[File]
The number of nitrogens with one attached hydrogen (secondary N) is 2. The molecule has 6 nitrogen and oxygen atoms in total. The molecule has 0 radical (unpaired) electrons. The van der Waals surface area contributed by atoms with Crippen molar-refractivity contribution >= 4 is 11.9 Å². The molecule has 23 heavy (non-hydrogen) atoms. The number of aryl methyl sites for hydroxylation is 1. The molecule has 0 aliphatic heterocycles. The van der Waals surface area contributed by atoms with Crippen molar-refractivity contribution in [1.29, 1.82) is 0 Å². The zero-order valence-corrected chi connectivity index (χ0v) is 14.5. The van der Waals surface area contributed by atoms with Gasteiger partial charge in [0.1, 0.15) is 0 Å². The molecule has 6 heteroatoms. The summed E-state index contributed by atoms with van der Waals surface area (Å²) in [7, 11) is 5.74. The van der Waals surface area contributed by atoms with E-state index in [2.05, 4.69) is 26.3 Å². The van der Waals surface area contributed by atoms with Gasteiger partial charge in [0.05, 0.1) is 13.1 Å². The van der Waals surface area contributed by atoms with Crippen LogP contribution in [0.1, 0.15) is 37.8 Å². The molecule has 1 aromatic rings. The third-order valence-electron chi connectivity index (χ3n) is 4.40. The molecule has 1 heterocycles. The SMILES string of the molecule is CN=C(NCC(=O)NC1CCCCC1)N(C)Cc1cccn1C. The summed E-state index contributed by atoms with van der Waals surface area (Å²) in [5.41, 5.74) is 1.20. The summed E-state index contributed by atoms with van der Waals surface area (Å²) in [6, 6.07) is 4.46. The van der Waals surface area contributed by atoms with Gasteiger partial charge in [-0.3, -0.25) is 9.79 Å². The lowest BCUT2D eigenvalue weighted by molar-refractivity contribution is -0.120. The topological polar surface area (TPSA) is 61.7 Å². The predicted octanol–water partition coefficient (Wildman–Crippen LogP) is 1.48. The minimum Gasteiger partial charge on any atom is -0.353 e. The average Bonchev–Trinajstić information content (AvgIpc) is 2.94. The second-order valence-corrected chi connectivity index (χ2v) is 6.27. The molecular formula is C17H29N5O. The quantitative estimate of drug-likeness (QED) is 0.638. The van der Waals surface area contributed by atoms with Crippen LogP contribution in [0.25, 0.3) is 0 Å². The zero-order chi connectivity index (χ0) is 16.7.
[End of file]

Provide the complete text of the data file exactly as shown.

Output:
The number of nitrogens with one attached hydrogen (secondary N) is 2. The molecule has 6 nitrogen and oxygen atoms in total. The molecule has 0 radical (unpaired) electrons. The van der Waals surface area contributed by atoms with Crippen molar-refractivity contribution >= 4 is 11.9 Å². The molecule has 23 heavy (non-hydrogen) atoms. The number of aryl methyl sites for hydroxylation is 1. The molecule has 0 aliphatic heterocycles. The van der Waals surface area contributed by atoms with Crippen molar-refractivity contribution in [1.29, 1.82) is 0 Å². The zero-order valence-corrected chi connectivity index (χ0v) is 14.5. The van der Waals surface area contributed by atoms with Gasteiger partial charge in [0.1, 0.15) is 0 Å². The molecule has 6 heteroatoms. The summed E-state index contributed by atoms with van der Waals surface area (Å²) in [7, 11) is 5.74. The van der Waals surface area contributed by atoms with E-state index in [2.05, 4.69) is 26.3 Å². The van der Waals surface area contributed by atoms with Gasteiger partial charge in [0.05, 0.1) is 13.1 Å². The van der Waals surface area contributed by atoms with Crippen LogP contribution in [0.1, 0.15) is 37.8 Å². The molecule has 1 aromatic rings. The third-order valence-electron chi connectivity index (χ3n) is 4.40. The molecule has 1 heterocycles. The SMILES string of the molecule is CN=C(NCC(=O)NC1CCCCC1)N(C)Cc1cccn1C. The summed E-state index contributed by atoms with van der Waals surface area (Å²) in [5.41, 5.74) is 1.20. The summed E-state index contributed by atoms with van der Waals surface area (Å²) in [6, 6.07) is 4.46. The van der Waals surface area contributed by atoms with Gasteiger partial charge in [-0.3, -0.25) is 9.79 Å². The lowest BCUT2D eigenvalue weighted by molar-refractivity contribution is -0.120. The topological polar surface area (TPSA) is 61.7 Å². The predicted octanol–water partition coefficient (Wildman–Crippen LogP) is 1.48. The minimum Gasteiger partial charge on any atom is -0.353 e. The average Bonchev–Trinajstić information content (AvgIpc) is 2.94. The second-order valence-corrected chi connectivity index (χ2v) is 6.27. The molecular formula is C17H29N5O. The quantitative estimate of drug-likeness (QED) is 0.638. The van der Waals surface area contributed by atoms with Crippen LogP contribution in [0.25, 0.3) is 0 Å². The zero-order chi connectivity index (χ0) is 16.7.